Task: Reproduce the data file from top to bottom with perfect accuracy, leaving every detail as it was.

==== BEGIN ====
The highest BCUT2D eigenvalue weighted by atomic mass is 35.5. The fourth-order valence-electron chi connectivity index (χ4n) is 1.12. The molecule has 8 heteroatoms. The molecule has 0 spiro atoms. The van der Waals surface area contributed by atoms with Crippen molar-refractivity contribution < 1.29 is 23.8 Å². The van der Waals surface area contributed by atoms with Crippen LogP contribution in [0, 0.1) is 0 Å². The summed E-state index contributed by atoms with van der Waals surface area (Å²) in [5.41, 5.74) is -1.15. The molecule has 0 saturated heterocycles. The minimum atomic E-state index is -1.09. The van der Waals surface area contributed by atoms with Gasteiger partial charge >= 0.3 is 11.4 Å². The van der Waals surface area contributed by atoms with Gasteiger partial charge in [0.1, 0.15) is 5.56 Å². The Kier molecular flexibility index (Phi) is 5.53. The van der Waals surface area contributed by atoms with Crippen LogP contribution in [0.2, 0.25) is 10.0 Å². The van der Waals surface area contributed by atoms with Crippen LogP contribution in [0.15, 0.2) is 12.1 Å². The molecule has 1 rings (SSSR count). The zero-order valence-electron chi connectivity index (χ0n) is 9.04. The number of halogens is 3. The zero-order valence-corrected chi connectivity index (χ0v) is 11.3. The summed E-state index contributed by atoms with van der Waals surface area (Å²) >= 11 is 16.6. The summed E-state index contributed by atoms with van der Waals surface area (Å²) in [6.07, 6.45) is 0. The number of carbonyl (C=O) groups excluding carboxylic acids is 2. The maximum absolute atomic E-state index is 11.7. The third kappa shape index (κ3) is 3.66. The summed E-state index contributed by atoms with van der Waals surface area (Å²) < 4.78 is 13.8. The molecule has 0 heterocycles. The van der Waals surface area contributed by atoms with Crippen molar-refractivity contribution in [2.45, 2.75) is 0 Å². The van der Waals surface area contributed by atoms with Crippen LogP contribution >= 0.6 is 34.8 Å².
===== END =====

The highest BCUT2D eigenvalue weighted by atomic mass is 35.5. The fourth-order valence-electron chi connectivity index (χ4n) is 1.12. The molecule has 8 heteroatoms. The molecule has 0 spiro atoms. The van der Waals surface area contributed by atoms with Crippen molar-refractivity contribution < 1.29 is 23.8 Å². The van der Waals surface area contributed by atoms with Crippen LogP contribution in [0, 0.1) is 0 Å². The summed E-state index contributed by atoms with van der Waals surface area (Å²) in [5.41, 5.74) is -1.15. The molecule has 0 saturated heterocycles. The minimum atomic E-state index is -1.09. The van der Waals surface area contributed by atoms with Gasteiger partial charge >= 0.3 is 11.4 Å². The van der Waals surface area contributed by atoms with Gasteiger partial charge in [0.1, 0.15) is 5.56 Å². The Kier molecular flexibility index (Phi) is 5.53. The van der Waals surface area contributed by atoms with Crippen LogP contribution in [0.2, 0.25) is 10.0 Å². The van der Waals surface area contributed by atoms with Crippen LogP contribution in [0.15, 0.2) is 12.1 Å². The molecule has 1 rings (SSSR count). The zero-order valence-electron chi connectivity index (χ0n) is 9.04. The number of halogens is 3. The zero-order valence-corrected chi connectivity index (χ0v) is 11.3. The summed E-state index contributed by atoms with van der Waals surface area (Å²) >= 11 is 16.6. The summed E-state index contributed by atoms with van der Waals surface area (Å²) in [6.07, 6.45) is 0. The number of carbonyl (C=O) groups excluding carboxylic acids is 2. The maximum absolute atomic E-state index is 11.7. The third kappa shape index (κ3) is 3.66. The summed E-state index contributed by atoms with van der Waals surface area (Å²) < 4.78 is 13.8. The molecule has 0 heterocycles. The van der Waals surface area contributed by atoms with Crippen molar-refractivity contribution in [2.45, 2.75) is 0 Å². The van der Waals surface area contributed by atoms with Crippen LogP contribution >= 0.6 is 34.8 Å².